To the dismay of business travelers, airlines discretely cater to

To the dismay of business travelers, airlines discretely cater to families with young children who fly first class (Rosman, Katherine, "Frequent Criers," Wall Street Journal, May 20, 2005, W1). Suppose a family's value is $4,500 from traveling in first class and $1,500 from traveling in coach. The total price of first-class tickets for the family is $4,000. Thus, the family's net value of traveling in first class is $500 = $4,500 - $4,000. Because the total price of coach tickets for the family is $1,200, the family's net value of traveling in coach is $300 = $1,500 - $1,200. A seasoned and weary business traveler who prefers to travel first class observes that a family is about to purchase first class tickets. The business traveler quickly considers whether to offer to pay the family to fly in coach instead.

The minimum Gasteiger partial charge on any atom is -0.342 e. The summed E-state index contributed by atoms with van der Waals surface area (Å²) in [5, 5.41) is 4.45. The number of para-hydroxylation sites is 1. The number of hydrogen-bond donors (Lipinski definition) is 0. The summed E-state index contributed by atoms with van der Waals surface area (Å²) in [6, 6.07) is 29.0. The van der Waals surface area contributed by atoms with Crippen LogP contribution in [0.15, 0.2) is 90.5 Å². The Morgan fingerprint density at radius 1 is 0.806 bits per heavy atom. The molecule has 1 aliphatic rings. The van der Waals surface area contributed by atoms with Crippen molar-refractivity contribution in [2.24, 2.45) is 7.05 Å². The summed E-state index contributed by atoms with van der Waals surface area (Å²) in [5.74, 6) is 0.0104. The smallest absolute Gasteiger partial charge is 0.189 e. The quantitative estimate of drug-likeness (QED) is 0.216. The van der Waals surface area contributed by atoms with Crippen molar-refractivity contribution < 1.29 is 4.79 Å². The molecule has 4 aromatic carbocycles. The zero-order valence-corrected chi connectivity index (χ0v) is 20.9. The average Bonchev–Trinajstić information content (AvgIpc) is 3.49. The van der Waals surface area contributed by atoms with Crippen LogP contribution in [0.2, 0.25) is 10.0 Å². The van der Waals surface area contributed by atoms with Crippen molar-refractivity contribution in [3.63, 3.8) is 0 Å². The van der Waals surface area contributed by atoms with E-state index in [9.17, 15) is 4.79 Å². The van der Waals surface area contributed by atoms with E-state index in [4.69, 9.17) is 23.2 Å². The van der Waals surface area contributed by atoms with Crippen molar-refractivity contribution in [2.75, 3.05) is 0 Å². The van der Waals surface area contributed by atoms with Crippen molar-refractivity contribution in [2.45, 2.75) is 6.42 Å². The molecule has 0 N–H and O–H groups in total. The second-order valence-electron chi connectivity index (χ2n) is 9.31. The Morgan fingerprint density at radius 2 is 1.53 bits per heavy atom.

a. Suppose that the business traveler knows the value that the family places on coach and first class travel. What is the minimum price that the traveler can offer the family not to travel in first class?
b. Suppose the business traveler values peace and quiet at $600. Will the business traveler and family reach a mutually agreeable price for the family to move to coach?
c. If instead the business traveler values peace and quiet at $200, can the business traveler and family reach a mutually agreeable price for the family to move to coach?